Fly fishing event in Manchester next month

Mike Rice of Mud Dog Flies, pictured with an Albie that he caught off of Montauk with one of his flies, will be presenting a workshop at the American Museum of Fly Fishing's Fit to be Tyed event on Feb. 27.

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MANCHESTER >> Angling communities are typically active and close-knit.

But the people at the American Museum of Fly Fishing decided several years ago to organize its annual Fit to be Tyed program to bring together anglers in what is considered the sport's off-season. The museum is mixing things up this year, announcing the event at 4104 Main St. in Manchester will be held over two non-consecutive weekends in February, culminating with a fly-tying competition.

AMFF Communications Coordinator Peter Nardini said the annual favorite will be split this year because the museum has the resources to do so and to give people a chance to participate even if they are away for Presidents Day weekend.

Brian Price of the retail shop Vermont Fly Guys, Mike Hulvey of Central Vermont Trout Unlimited, Kelly Bedford, Paul Sinicki and others will demonstrate the ways in vise mastery from noon to 4 p.m. on Feb. 13. This event is family-friendly and AMFF staff will also have a craft table set up to teach young children how to make clown flies. The staff at Green Mountain Troutfitters has donated fly-tying materials for the event.

The courses will continue from 2 p.m. to 6 p.m. on Feb. 27, with the same instructors returning from the first event. From 6 p.m. until around 8 p.m. the AMFF and Pig Farm Ink will host the Iron Fly and Classic Tie, with free pizza and a cash bar serving beer provided by Otter Creek Brewing of Middlebury. Nardini explained the Iron Fly is a fly-tying sensation that is sweeping the nation and follows the format of Food Network's "Iron Chef America," except participants are given a mystery bag of ingredients to craft creative flies, instead of meals. This event is open to experienced tiers and novices alike.

"Besides the fact that we have a pretty passionate group of anglers working at the brewery here in Middlebury, it was a pretty easy decision for us to get involved with the American Museum of Fly Fishing given the similarities between fly-tying and brewing," Drew Vetere of Otter Creek Brewing told the Reformer in an email. "Both are celebrated Vermont crafts that require an attention to detail and a commitment to artisanship. Fly-tying is a lot like brewing in that, in some respects, it's as much about the journey as it is the destination. That's definitely a mantra that resonates throughout our brewery."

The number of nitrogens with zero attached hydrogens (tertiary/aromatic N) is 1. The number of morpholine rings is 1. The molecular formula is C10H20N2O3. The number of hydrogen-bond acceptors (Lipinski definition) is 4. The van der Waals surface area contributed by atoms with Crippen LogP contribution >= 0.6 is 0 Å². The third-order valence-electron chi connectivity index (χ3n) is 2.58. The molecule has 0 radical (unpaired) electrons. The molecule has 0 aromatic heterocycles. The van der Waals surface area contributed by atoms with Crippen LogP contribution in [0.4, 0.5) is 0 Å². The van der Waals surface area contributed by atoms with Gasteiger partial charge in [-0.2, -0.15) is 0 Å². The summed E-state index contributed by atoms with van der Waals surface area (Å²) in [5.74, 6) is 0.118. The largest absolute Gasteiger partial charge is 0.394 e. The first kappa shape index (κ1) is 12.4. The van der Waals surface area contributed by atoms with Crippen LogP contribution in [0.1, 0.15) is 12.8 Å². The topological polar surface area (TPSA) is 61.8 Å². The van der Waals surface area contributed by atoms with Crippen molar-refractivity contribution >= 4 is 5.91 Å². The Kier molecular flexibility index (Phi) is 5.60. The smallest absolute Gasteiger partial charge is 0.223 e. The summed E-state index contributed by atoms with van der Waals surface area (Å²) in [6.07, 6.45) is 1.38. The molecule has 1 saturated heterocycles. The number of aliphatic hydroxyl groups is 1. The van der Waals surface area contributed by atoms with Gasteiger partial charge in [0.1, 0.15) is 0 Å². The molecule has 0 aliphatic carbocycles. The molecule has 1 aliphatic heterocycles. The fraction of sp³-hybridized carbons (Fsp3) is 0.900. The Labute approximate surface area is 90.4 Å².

For the Classic Tie, contestants will examine three flies from the AMFF's collection — the Quill Gordon, Adams, and Royal Coachman — and try to beat the original. They will have to tie by what they see in front of them and the contestants' patterns will be judged to declare the cleanest and closest to the original.

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Winners of the Iron Fly and Historical Tie tournaments will take home bragging rights and prizes contributed by The Fly Pack, Mud Dog Saltwater Flies, Scientific Anglers, and others.

Nardini said the people who will lead the Fit to be Tyed demonstrations are experts in the industry.

"These guys are pretty good. So they can take on anyone — from very, very beginning tiers, or if you've been tying for years and just need a new way of doing it," he said, adding that fly fishing is different than other types of fishing. "Instead of casting the lure that is weighted, you're casting the weighted line, and the fly weighs next to nothing."

Nardini explained there are numerous types of tying techniques and early flies resembled the insects they were named after. The shape and style of the fly that is hand-tied to the end of the line should vary based on the food source of the specific fish desired. Nardini said saltwater fishing typically requires bigger, stronger flies.

AMFF collects, preserves, exhibits, studies, and interprets the artifacts, art, and literature of fly fishing. It publishes a quarterly journal, The American Fly Fisher, and boasts collections of reels and flies, in addition to rods that belonged to people such as Babe Ruth, Ernest Hemingway, Ted Williams, President Herbert Hoover, Winslow Homer, Glenn Miller and President Dwight Eisenhower.

Domenic Poli, a former reporter for the Reformer, can be contacted at


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